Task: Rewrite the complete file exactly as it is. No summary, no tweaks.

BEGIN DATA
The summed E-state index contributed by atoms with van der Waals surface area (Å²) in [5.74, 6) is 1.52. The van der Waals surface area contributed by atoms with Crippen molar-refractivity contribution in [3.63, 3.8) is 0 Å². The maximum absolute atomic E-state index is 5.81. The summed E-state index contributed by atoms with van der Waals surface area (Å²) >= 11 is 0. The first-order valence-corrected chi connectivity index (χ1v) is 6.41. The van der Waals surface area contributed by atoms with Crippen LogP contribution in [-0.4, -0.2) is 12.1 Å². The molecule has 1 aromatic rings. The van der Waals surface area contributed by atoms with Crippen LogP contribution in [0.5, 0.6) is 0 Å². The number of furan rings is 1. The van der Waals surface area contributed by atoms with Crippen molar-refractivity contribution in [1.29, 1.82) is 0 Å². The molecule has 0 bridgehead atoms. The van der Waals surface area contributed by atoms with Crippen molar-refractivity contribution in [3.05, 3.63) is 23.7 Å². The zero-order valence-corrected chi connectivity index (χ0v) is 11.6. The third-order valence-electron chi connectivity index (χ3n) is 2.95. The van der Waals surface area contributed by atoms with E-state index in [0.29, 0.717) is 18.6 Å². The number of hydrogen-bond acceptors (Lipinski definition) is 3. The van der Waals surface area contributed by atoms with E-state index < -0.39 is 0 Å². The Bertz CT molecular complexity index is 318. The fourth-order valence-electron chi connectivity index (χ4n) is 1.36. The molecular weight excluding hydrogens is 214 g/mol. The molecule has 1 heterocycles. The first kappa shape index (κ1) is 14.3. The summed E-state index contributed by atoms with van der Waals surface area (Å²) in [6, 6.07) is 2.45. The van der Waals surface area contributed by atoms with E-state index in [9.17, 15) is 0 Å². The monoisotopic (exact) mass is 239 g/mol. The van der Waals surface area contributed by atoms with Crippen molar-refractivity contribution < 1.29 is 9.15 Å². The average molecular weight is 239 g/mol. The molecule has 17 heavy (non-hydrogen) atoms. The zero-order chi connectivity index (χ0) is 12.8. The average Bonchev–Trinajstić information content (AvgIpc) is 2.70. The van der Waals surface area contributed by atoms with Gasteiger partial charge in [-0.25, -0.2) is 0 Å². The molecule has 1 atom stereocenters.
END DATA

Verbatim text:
The summed E-state index contributed by atoms with van der Waals surface area (Å²) in [5.74, 6) is 1.52. The van der Waals surface area contributed by atoms with Crippen molar-refractivity contribution in [3.63, 3.8) is 0 Å². The maximum absolute atomic E-state index is 5.81. The summed E-state index contributed by atoms with van der Waals surface area (Å²) >= 11 is 0. The first-order valence-corrected chi connectivity index (χ1v) is 6.41. The van der Waals surface area contributed by atoms with Crippen LogP contribution in [-0.4, -0.2) is 12.1 Å². The molecule has 1 aromatic rings. The van der Waals surface area contributed by atoms with Crippen LogP contribution in [0.5, 0.6) is 0 Å². The number of furan rings is 1. The van der Waals surface area contributed by atoms with Crippen molar-refractivity contribution in [1.29, 1.82) is 0 Å². The molecule has 0 bridgehead atoms. The van der Waals surface area contributed by atoms with Crippen molar-refractivity contribution in [3.05, 3.63) is 23.7 Å². The zero-order valence-corrected chi connectivity index (χ0v) is 11.6. The third-order valence-electron chi connectivity index (χ3n) is 2.95. The van der Waals surface area contributed by atoms with E-state index in [0.29, 0.717) is 18.6 Å². The number of hydrogen-bond acceptors (Lipinski definition) is 3. The van der Waals surface area contributed by atoms with E-state index < -0.39 is 0 Å². The Bertz CT molecular complexity index is 318. The fourth-order valence-electron chi connectivity index (χ4n) is 1.36. The molecular weight excluding hydrogens is 214 g/mol. The molecule has 1 heterocycles. The first kappa shape index (κ1) is 14.3. The summed E-state index contributed by atoms with van der Waals surface area (Å²) in [6, 6.07) is 2.45. The van der Waals surface area contributed by atoms with E-state index in [9.17, 15) is 0 Å². The monoisotopic (exact) mass is 239 g/mol. The van der Waals surface area contributed by atoms with Crippen molar-refractivity contribution < 1.29 is 9.15 Å². The average molecular weight is 239 g/mol. The molecule has 17 heavy (non-hydrogen) atoms. The zero-order chi connectivity index (χ0) is 12.8. The average Bonchev–Trinajstić information content (AvgIpc) is 2.70. The van der Waals surface area contributed by atoms with Gasteiger partial charge in [-0.25, -0.2) is 0 Å². The molecule has 1 atom stereocenters.